June 10, 2013 Updated: June 11, 2013 at 7:56 am
The outlook for the Colorado Springs job market for the third quarter is the best in nearly five years and among the best in the nation, according to a quarterly employment survey by temporary staffing giant Manpower.
The percentage of local employers planning to add staff in the July-to-September quarter exceeds those planning employment reductions by 22 percentage points: 29 percent plan additional hiring and 7 percent plan to cut personnel. That is slightly more upbeat than a year ago, making it the most optimistic forecast since the final quarter of 2008, a survey taken just before the financial crisis hit.
Colorado Springs ranked ninth for its hiring outlook among 100 metropolitan areas surveyed by Manpower. Other cities tied ninth were Austin, Texas; Boise, Idaho; Louisville, Ky., and Oklahoma City. Des Moine, Iowa, was No. 1.
The upbeat outlook comes as the area's unemployment rate declined to 8.2 percent in April from 9.4 percent a year earlier and local payrolls grew by 1.6 percent during the same period. The unemployment rate comes from a survey of households, while the payroll data comes from a survey of employers; both are calculated by the U.S. Bureau of Labor Statistics.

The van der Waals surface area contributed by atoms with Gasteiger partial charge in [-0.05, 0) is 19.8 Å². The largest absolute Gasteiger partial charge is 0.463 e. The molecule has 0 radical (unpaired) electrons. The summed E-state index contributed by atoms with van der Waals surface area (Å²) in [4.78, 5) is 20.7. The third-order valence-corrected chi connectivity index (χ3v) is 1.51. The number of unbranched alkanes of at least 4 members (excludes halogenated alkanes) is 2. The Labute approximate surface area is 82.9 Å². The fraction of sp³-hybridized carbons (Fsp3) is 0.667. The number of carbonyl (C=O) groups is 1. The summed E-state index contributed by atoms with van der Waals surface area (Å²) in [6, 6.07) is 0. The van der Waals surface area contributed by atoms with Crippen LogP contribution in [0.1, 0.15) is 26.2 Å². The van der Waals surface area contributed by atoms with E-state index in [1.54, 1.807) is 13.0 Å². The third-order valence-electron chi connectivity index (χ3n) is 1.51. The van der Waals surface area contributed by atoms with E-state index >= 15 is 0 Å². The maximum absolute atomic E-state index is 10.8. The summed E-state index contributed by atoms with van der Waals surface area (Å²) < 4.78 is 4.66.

The Manpower survey found good job prospects in all industries except education and health care, where employers said they expected cuts, and financial services, were no changes in staffing levels are anticipated.
The local job outlook for the coming quarter is stronger than the current quarter, where 23 percent of employers planned to expand staff and 7 percent anticipated cutbacks. A year ago, 28 percent of employers expected additional hiring, while 7 percent expected staff reductions.
The Manpower survey has proven reliable in reflecting the general direction of the local job market, but quarterly results are volatile, partly because of seasonal patterns in the local economy, said Fred Crowley, senior economist for the Southern Colorado Economic Forum.
The local outlook is more optimistic than the Denver area or the rest of the state. In Denver, 23 percent of employers plan to hire more staff, while 5 percent expect cuts. Statewide, 26 percent of employers anticipate additional hiring and 6 percent expect cutbacks. Nationwide, the percentage of employers planning to increase staff reached a four-year high of 22 percent, while 6 percent anticipate cutbacks.
After seasonal adjustments, the nation's overall employment outlook was up 1 percentage point from the previous quarter.
"The slow and steady improvements we've seen quarter over quarter have formed a launch pad for continued progress," said Jonas Prising, Manpower's president. "Many economic indicators pointed toward measured optimism during the first half of the year, and our third-quarter data show a rise in hiring intentions that demonstrates improved demand for products and services."
Milwaukee-based Manpower interviews more than 18,000 employers for its survey.
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